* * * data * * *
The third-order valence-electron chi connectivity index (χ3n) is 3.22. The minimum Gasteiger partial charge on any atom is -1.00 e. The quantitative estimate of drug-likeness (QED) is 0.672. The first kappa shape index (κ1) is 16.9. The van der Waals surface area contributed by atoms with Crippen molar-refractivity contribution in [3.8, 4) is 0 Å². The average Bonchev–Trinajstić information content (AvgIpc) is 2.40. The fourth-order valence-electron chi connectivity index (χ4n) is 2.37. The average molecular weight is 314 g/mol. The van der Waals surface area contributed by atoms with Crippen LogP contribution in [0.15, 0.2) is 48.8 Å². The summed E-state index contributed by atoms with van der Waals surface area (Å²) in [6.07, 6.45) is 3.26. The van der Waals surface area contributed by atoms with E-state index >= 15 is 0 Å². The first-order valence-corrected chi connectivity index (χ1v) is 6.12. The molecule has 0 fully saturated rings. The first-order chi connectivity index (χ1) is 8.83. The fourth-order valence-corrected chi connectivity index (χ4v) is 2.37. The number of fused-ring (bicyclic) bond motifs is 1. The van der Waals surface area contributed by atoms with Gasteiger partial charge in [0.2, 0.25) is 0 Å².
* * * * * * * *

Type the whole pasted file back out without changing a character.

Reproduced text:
The third-order valence-electron chi connectivity index (χ3n) is 3.22. The minimum Gasteiger partial charge on any atom is -1.00 e. The quantitative estimate of drug-likeness (QED) is 0.672. The first kappa shape index (κ1) is 16.9. The van der Waals surface area contributed by atoms with Crippen molar-refractivity contribution in [3.8, 4) is 0 Å². The average Bonchev–Trinajstić information content (AvgIpc) is 2.40. The fourth-order valence-electron chi connectivity index (χ4n) is 2.37. The average molecular weight is 314 g/mol. The van der Waals surface area contributed by atoms with Crippen LogP contribution in [0.15, 0.2) is 48.8 Å². The summed E-state index contributed by atoms with van der Waals surface area (Å²) in [6.07, 6.45) is 3.26. The van der Waals surface area contributed by atoms with E-state index >= 15 is 0 Å². The first-order valence-corrected chi connectivity index (χ1v) is 6.12. The molecule has 0 fully saturated rings. The first-order chi connectivity index (χ1) is 8.83. The fourth-order valence-corrected chi connectivity index (χ4v) is 2.37. The number of fused-ring (bicyclic) bond motifs is 1. The van der Waals surface area contributed by atoms with Gasteiger partial charge in [0.2, 0.25) is 0 Å².